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Benefits of cycling
How To Cycle Faster

How To Cycle Faster

What does ‘faster’ mean? It can mean different
things to different people. Faster on climbs to nail that king of the mountains. Faster
on descents to get a new maximum speed. Or faster average speeds – covering bigger distances,
quicker. Whatever it is, work out what’s important to you and then focus on improving it. Here
are some tips to put into practice. If you’re not a particularly strong climber,
you don’t have to go hard up the hills. Instead, why not play to your strengths and go hard
over the top of climbs and on descents as well? Learn the technique of the grupetto – that’s
the group at the back of the race on mountain stages, usually containing all the sprinters
and back in the day, sometimes GCN presenters. They ride steadily on the climbs and absolutely
nail the flat sections and descents, so although they concede lots of time to the climbers,
at the end of the day their average speed is almost as high. You don’t have to be into the sport of cycling
long before you’ll start noticing that riders use the term ‘aero’ quite a lot. Yes, buying
new equipment can help you go faster for the same amount of power. Things like an aerodynamic
helmet, skintight jersey or deep-section wheels can all make a big difference. But by far the biggest difference comes with
your position. If you get this more aero, you’ll find you get far greater gains. It’s easy to focus on fitness as the key to
increasing your speed, but don’t fall into the trap of neglecting your skills. It’s almost
irrelevant how fast you can go up a hill if you can’t go round corners and get yourself
down the other side quickly. Practicing these skills, like cornering and descending can
really pay dividends, especially if you’re lacking in confidence. When you’re riding, don’t always go at a constant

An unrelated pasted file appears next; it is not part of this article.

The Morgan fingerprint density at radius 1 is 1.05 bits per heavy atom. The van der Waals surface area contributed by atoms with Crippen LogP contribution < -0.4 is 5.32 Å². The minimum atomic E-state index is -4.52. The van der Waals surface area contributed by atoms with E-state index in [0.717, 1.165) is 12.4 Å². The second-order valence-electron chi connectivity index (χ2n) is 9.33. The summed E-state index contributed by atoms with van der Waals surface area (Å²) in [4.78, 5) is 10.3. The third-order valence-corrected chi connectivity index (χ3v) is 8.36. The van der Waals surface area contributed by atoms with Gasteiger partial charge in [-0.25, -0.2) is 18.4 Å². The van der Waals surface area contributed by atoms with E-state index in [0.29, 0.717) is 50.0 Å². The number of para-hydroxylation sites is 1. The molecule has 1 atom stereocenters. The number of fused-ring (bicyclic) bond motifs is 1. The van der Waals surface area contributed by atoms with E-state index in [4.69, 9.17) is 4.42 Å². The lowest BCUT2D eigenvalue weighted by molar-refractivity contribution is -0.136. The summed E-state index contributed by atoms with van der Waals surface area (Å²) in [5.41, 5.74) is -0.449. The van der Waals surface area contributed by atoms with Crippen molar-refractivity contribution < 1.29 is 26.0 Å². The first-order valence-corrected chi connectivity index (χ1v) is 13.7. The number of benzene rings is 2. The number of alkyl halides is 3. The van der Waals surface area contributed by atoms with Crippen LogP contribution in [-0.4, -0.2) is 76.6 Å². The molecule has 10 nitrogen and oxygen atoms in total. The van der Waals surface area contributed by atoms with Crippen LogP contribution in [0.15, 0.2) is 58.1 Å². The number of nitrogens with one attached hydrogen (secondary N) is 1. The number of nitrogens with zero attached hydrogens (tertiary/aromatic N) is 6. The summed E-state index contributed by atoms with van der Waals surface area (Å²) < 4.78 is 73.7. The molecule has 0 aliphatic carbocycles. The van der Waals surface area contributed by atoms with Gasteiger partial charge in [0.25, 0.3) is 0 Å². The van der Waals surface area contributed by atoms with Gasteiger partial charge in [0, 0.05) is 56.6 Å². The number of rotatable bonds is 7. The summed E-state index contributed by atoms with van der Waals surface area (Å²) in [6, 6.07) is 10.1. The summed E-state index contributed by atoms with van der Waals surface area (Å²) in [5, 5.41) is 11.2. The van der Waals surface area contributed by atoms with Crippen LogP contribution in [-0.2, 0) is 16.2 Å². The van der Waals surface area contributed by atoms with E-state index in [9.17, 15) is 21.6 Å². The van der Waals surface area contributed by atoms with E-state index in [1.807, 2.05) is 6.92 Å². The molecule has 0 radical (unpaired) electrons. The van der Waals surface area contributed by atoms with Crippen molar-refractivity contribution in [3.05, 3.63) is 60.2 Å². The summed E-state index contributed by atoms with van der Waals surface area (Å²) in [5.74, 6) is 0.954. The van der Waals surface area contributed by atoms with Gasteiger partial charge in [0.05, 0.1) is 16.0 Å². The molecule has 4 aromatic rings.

speed. Instead, you should look to vary the intensity, not just when climbing. Short,
fast bursts on flat roads will really help to develop a sense of speed, so try 1-5 minute
intervals at max to really develop that anaerobic engine. It certainly will pay dividends, not just
on the harder sections, but all the way through the ride, giving you the ability to nail it
when you really need to. Five simple tips to help you ride faster. Pace yourself, ride to your strengths, look
at your position on the bike and don’t neglect your technique. Finally, train so that you go faster. I must admit Si, that was pretty fast today. Thanks, Matt.

53 comments on “How To Cycle Faster

  1. My tip is, Buy a recumbent. 20-30% faster without even trying.
    And they can climb, its about the engine, not the bike. Unless it weighs a lot of course

  2. I'm feeling a need for speed, as per usual.
    I would add that shedding a pound off the beer belly is a lot cheaper and easier than shedding a pound off your bicycle/gear. 😉

  3. Simon, you might want to watch this really nice youtube video on the benefits of wearing riding glasses: